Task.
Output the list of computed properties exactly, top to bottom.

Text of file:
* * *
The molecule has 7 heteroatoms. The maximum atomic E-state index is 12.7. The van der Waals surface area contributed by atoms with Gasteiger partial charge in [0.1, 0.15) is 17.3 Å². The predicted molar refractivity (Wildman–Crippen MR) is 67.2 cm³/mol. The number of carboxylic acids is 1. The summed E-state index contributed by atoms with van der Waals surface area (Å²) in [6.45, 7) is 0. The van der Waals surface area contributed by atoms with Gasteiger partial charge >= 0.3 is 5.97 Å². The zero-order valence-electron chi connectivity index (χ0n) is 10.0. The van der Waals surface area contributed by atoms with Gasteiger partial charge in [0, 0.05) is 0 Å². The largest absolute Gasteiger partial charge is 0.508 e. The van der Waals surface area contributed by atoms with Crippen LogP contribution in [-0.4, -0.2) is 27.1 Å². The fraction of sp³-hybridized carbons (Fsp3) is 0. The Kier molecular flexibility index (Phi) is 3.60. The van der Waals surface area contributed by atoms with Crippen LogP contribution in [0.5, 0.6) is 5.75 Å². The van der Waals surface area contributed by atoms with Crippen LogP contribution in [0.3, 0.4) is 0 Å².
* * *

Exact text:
The molecule has 7 heteroatoms. The maximum atomic E-state index is 12.7. The van der Waals surface area contributed by atoms with Gasteiger partial charge in [0.1, 0.15) is 17.3 Å². The predicted molar refractivity (Wildman–Crippen MR) is 67.2 cm³/mol. The number of carboxylic acids is 1. The summed E-state index contributed by atoms with van der Waals surface area (Å²) in [6.45, 7) is 0. The van der Waals surface area contributed by atoms with Gasteiger partial charge >= 0.3 is 5.97 Å². The zero-order valence-electron chi connectivity index (χ0n) is 10.0. The van der Waals surface area contributed by atoms with Gasteiger partial charge in [0, 0.05) is 0 Å². The largest absolute Gasteiger partial charge is 0.508 e. The van der Waals surface area contributed by atoms with Crippen LogP contribution in [-0.4, -0.2) is 27.1 Å². The fraction of sp³-hybridized carbons (Fsp3) is 0. The Kier molecular flexibility index (Phi) is 3.60. The van der Waals surface area contributed by atoms with Crippen LogP contribution in [0.5, 0.6) is 5.75 Å². The van der Waals surface area contributed by atoms with Crippen LogP contribution in [0.3, 0.4) is 0 Å².